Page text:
The person added: “We could not understand what was happening, that such violence would be unleashed in this age. Imphal, being the capital city, should have been more tolerant, with the capability to deal with all communities and religions. I will not go back to Imphal to stay. I don’t trust Imphal any more. There are good people in Imphal but there is also the mob. There is no tolerance. It is impossible for us to trust the state government for now.”

On Friday afternoon, while re-verifying the information gathered so far, a member of the clergy in Manipur told this newspaper: "I don’t know why we were attacked. This church catered to all communities, not one (ethnic) community. When the attackers were asked why they were targeting us they had no answer. We are all searching for answers.”

But sections of Christians, including members of the clergy, based outside Manipur and Kerala did express concern at the “targeting and persecution of Christians” in the northeastern state. It was also felt that what had begun as ethnic strife was allowed to turn anti-Christian.

It was against this backdrop that a person familiar with the Manipur situation shared the video clips with this newspaper.

All acts of vandalism and arson are similar after a point — the worst instincts of human beings overpowering their powers of reasoning and compassion and the flames devouring everything combustible in their path.

But, as mentioned earlier, the purposeful and unhurried manner in which the statue of the Resurrected Christ with the arms outstretched — one of the greatest and most universal symbols of compassion, inclusion, forgiveness and acceptance — was maimed suggests unalloyed hate or intolerance.

This was no mob, which would have indiscriminately destroyed and burned everything in its path and melted away. It was one man positioning himself near the niche (a recess or cavity in the outer wall of the church to hold a decorative element or a sculpture), driven by the objective of destroying the Resurrected Christ.

He went for the face first, hurling some thick objects. When the statue withstood the assault, reinforcement in the form of the rod was passed on from below. Then he swung with all his might at the outstretched arms — as if he realised that within that embrace lay the biggest threat to the hate that was driving him.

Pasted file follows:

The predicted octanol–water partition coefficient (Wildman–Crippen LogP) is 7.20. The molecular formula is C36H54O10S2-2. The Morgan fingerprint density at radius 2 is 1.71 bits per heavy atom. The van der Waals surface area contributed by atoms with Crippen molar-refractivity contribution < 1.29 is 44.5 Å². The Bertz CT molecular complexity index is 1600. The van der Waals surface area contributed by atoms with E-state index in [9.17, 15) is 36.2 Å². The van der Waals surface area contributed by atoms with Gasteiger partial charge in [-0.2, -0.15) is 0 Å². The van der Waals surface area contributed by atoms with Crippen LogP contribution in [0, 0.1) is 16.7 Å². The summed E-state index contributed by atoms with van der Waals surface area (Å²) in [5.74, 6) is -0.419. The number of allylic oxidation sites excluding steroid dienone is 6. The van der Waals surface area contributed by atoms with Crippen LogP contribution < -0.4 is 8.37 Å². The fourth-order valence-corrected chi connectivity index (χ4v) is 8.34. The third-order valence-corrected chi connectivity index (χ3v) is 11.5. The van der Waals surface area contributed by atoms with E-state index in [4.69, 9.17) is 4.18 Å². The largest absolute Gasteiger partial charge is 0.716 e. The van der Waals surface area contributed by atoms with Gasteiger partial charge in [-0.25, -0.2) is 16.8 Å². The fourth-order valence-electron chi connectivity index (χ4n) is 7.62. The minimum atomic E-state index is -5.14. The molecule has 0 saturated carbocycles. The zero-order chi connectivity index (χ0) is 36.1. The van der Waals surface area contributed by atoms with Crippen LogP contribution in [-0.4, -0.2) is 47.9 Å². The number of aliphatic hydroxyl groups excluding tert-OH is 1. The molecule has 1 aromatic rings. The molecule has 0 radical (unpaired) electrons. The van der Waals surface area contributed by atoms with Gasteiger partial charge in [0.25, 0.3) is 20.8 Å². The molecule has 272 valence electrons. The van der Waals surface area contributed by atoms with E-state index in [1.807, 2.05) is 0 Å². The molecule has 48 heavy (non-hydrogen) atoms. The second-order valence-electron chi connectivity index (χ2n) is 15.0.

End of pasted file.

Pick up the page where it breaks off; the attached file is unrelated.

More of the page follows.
The statue was amputated but it was still standing when the second video clip showed a wall of flames raging within the church. It was as if a bright orange curtain had been drawn inside — the flames were tall and steady and covered every inch, the sad sight of a place of worship falling prey to hate.

All around, a deathly quiet is settling in. The attackers, absolutely certain that their handiwork would reach its logical conclusion without being interrupted, appear to have just walked away.

The camera, wielded by someone hiding on the nearby roof, pans to the left, showing a stocky building with scars of arson.

Then comes into view a large red building, being gnawed at from the innards by leaping flames. The entire upper floor appears to be engulfed by fire.

The red building, Lee Faith School, and its hostel, Faith Home, were attacked along with the church. Another building that was targeted, the Pastoral Training Centre, is not seen in the video. The church and the centre, which was set up in 1972 and is considered one of the “most important” training institutions in the Northeast, have the same management.

Badly damaged, the church, the training centre and the school still stand. A person said structural engineers would take a call whether they can be repaired or must be built anew.